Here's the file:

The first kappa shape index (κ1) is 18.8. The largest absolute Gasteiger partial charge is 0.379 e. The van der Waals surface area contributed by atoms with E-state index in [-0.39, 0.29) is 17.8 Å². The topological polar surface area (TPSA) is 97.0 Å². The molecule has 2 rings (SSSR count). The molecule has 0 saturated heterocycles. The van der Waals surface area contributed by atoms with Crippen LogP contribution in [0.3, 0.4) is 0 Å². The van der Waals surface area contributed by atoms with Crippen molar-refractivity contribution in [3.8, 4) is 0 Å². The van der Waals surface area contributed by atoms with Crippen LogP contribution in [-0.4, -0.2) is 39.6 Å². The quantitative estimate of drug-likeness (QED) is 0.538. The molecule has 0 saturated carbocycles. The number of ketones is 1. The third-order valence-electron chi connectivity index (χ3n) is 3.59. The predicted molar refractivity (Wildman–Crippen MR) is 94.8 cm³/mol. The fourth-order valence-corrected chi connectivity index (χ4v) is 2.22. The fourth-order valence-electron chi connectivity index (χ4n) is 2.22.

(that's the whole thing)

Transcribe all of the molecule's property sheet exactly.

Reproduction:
The first kappa shape index (κ1) is 18.8. The largest absolute Gasteiger partial charge is 0.379 e. The van der Waals surface area contributed by atoms with E-state index in [-0.39, 0.29) is 17.8 Å². The topological polar surface area (TPSA) is 97.0 Å². The molecule has 2 rings (SSSR count). The molecule has 0 saturated heterocycles. The van der Waals surface area contributed by atoms with Crippen LogP contribution in [0.3, 0.4) is 0 Å². The van der Waals surface area contributed by atoms with Crippen molar-refractivity contribution in [3.8, 4) is 0 Å². The van der Waals surface area contributed by atoms with Crippen LogP contribution in [-0.4, -0.2) is 39.6 Å². The quantitative estimate of drug-likeness (QED) is 0.538. The molecule has 0 saturated carbocycles. The number of ketones is 1. The third-order valence-electron chi connectivity index (χ3n) is 3.59. The predicted molar refractivity (Wildman–Crippen MR) is 94.8 cm³/mol. The fourth-order valence-corrected chi connectivity index (χ4v) is 2.22. The fourth-order valence-electron chi connectivity index (χ4n) is 2.22.